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Bangkok, Thailand

Pitisuttithum P.,Mahidol University | Choopanya K.,Bangkok Tenofovir Study Group | Rerk-Ngnam S.,Ministry of Public Health
Vaccine | Year: 2010

Thailand has been committed to HIV-Vaccine Research and Development since the launch of its National Plan, in 1993. Series of phase I/II trials, and two phase III clinical trials, have been conducted. The first efficacy trial was conducted with a high-risk group, injecting drug users (IDUs), and the second involved communities in the Eastern-seaboard provinces of Thailand. Both involved similar challenges in terms of infrastructure strengthening, capacity building, implementing the trials into the existing health system, staffing, and commitments. However, there were different issues in recruitment process, follow up, social impact events and community involvement since the target participants were different. © 2009 Elsevier Ltd. All rights reserved.

Colby D.,Red Cross | Srithanaviboonchai K.,Chiang Mai University | Vanichseni S.,Bangkok Tenofovir Study Group | Ongwandee S.,Bureau of AIDS | And 6 more authors.
Journal of the International AIDS Society | Year: 2015

Introduction: Pre-exposure prophylaxis (PrEP) is recommended by the World Health Organization as an effective method of HIV prevention for individuals at risk for infection. In this paper, we describe the unique role that Thailand has played in the global effort to combat the HIV epidemic, including its role in proving the efficacy of PrEP, and discuss the opportunities and challenges of implementing PrEP in a middle-income country. Discussion: Thailand was one of the first countries in the world to successfully reverse a generalized HIV epidemic. Despite this early success, HIV prevalence has remained high among people who inject drugs and has surged among men who have sex with men (MSM) and transgender women (TGW). Two pivotal trials that showed that the use of oral antiretroviral medication as PrEP can reduce HIV transmission were conducted partially or entirely at Thai sites. Demonstration projects of PrEP, as well as clinical trials of alternative PrEP regimens, began or will begin in 2014-2015 in Thailand and will provide additional data and experience on how to best implement PrEP for high-risk individuals in the community. Financing of drug costs, the need for routine laboratory monitoring and lack of awareness about PrEP among at-risk groups all present challenges to the wider implementation of PrEP for HIV prevention in Thailand. Conclusions: Although significant challenges to wider use remain, PrEP holds promise as a safe and highly effective method to be used as part of a combined HIV prevention strategy for MSM and TGW in Thailand. © 2015 Colby D et al.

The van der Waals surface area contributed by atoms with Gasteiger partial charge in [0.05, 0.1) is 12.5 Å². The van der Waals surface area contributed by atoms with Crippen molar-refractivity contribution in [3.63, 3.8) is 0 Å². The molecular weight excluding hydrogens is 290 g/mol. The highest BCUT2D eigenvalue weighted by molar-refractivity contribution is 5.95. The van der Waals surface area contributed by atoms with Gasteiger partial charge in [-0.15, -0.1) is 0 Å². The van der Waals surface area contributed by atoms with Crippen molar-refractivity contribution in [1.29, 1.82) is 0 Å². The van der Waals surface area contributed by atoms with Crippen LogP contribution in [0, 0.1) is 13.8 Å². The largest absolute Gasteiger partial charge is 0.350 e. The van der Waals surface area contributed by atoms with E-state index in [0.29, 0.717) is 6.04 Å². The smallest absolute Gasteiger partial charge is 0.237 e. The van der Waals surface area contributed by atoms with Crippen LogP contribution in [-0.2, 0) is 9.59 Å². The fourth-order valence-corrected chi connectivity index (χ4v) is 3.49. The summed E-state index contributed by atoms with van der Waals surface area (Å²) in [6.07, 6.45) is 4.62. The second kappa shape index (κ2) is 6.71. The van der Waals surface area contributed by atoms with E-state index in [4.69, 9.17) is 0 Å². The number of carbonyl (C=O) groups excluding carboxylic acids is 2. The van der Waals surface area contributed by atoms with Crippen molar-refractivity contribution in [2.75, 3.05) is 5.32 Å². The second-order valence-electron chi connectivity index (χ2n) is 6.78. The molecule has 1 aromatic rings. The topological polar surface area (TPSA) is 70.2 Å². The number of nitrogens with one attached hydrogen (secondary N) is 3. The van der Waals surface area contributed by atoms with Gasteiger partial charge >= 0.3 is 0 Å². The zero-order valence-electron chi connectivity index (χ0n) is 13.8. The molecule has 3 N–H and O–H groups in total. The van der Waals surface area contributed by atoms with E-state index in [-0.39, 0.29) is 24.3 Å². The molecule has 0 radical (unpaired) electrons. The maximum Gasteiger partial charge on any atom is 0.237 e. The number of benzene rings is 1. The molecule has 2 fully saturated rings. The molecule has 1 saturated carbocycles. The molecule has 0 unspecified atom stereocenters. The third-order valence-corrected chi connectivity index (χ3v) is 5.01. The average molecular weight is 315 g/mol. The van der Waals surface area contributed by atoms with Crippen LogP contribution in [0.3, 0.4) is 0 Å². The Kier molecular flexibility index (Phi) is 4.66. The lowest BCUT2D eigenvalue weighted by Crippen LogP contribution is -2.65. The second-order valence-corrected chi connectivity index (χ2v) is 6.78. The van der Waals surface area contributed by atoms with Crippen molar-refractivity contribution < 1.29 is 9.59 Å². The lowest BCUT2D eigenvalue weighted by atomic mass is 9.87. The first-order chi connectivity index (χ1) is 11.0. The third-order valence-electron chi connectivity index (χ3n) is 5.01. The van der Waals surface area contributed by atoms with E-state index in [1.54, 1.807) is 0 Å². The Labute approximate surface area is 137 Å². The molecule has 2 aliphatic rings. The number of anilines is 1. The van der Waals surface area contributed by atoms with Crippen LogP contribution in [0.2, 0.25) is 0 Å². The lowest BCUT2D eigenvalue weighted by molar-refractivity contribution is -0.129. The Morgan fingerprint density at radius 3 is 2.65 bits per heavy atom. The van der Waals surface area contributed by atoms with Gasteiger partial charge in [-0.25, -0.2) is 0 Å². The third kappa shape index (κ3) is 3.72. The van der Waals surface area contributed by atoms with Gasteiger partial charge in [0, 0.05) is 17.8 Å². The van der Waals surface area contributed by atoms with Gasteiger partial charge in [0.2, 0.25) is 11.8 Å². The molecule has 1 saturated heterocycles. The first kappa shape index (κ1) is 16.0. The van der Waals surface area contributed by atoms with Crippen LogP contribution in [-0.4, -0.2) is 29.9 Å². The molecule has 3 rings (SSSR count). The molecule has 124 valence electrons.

Suntharasamai P.,Bangkok Tenofovir Study Group | Martin M.,Thailand MOPH U.S. CDC Collaboration | Martin M.,Centers for Disease Control and Prevention | Choopanya K.,Bangkok Tenofovir Study Group | And 15 more authors.
PLoS ONE | Year: 2015

Background: Rapid easy-to-use HIV tests offer opportunities to increase HIV testing among populations at risk of infection. We used the OraQuick Rapid HIV-1/2 antibody test (OraQuick) in the Bangkok Tenofovir Study, an HIV pre-exposure prophylaxis trial among people who inject drugs. Methods: The Bangkok Tenofovir Study was a randomized, double-blind, placebo-controlled trial. We tested participants' oral fluid for HIV using OraQuick monthly and blood using a nucleic-acid amplification test (NAAT) every 3 months. We used Kaplan-Meier methods to estimate the duration from a positive HIV NAAT until the mid-point between the last non-reactive and first reactive oral fluid test and proportional hazards to examine factors associated with the time until the test was reactive. Results: We screened 3678 people for HIV using OraQuick. Among 447 with reactive results, 436 (97.5%) were confirmed HIV-infected, 10 (2.2%) HIV-uninfected, and one (0.2%) had indeterminate results. Two participants with non-reactive OraQuick results were, in fact, HIVinfected at screening yielding 99.5% sensitivity, 99.7% specificity, a 97.8% positive predictive value, and a 99.9% negative predictive value. Participants receiving tenofovir took longer to develop a reactive OraQuick (191.8 days) than participants receiving placebo (16.8 days) (p = 0.02) and participants infected with HIV CRF01-AE developed a reactive OraQuick earlier than participants infected with other subtypes (p = 0.04). Discussion: The oral fluid HIV test performed well at screening, suggesting it can be used when rapid results and non-invasive tools are preferred. However, participants receiving tenofovir took longer to develop a reactive oral fluid test result than those receiving placebo. Thus, among people using pre-exposure prophylaxis, a blood-based HIV test may be an appropriate choice.